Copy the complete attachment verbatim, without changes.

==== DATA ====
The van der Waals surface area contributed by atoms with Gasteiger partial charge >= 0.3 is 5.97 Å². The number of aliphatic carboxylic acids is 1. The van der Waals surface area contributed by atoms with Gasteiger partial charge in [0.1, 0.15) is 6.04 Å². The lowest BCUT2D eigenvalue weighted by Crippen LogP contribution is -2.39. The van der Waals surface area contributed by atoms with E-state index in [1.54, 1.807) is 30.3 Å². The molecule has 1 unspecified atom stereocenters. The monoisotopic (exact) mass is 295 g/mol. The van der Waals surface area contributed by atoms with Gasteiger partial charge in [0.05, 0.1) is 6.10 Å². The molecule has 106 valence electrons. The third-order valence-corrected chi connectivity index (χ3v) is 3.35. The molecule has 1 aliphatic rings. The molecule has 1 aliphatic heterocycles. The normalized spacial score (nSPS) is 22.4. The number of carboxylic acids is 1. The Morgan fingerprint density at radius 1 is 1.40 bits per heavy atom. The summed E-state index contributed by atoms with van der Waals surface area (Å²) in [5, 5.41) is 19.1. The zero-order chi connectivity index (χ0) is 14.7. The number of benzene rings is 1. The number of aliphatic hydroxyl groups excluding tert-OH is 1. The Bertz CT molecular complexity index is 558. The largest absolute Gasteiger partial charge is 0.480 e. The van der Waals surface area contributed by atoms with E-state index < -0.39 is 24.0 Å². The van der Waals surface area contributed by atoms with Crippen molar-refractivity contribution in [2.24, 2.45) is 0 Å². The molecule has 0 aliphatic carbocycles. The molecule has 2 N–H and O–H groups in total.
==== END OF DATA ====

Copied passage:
The van der Waals surface area contributed by atoms with Gasteiger partial charge >= 0.3 is 5.97 Å². The number of aliphatic carboxylic acids is 1. The van der Waals surface area contributed by atoms with Gasteiger partial charge in [0.1, 0.15) is 6.04 Å². The lowest BCUT2D eigenvalue weighted by Crippen LogP contribution is -2.39. The van der Waals surface area contributed by atoms with E-state index in [1.54, 1.807) is 30.3 Å². The molecule has 1 unspecified atom stereocenters. The monoisotopic (exact) mass is 295 g/mol. The van der Waals surface area contributed by atoms with Gasteiger partial charge in [0.05, 0.1) is 6.10 Å². The molecule has 106 valence electrons. The third-order valence-corrected chi connectivity index (χ3v) is 3.35. The molecule has 1 aliphatic rings. The molecule has 1 aliphatic heterocycles. The normalized spacial score (nSPS) is 22.4. The number of carboxylic acids is 1. The Morgan fingerprint density at radius 1 is 1.40 bits per heavy atom. The summed E-state index contributed by atoms with van der Waals surface area (Å²) in [5, 5.41) is 19.1. The zero-order chi connectivity index (χ0) is 14.7. The number of benzene rings is 1. The number of aliphatic hydroxyl groups excluding tert-OH is 1. The Bertz CT molecular complexity index is 558. The largest absolute Gasteiger partial charge is 0.480 e. The van der Waals surface area contributed by atoms with E-state index < -0.39 is 24.0 Å². The van der Waals surface area contributed by atoms with Crippen molar-refractivity contribution in [2.24, 2.45) is 0 Å². The molecule has 0 aliphatic carbocycles. The molecule has 2 N–H and O–H groups in total.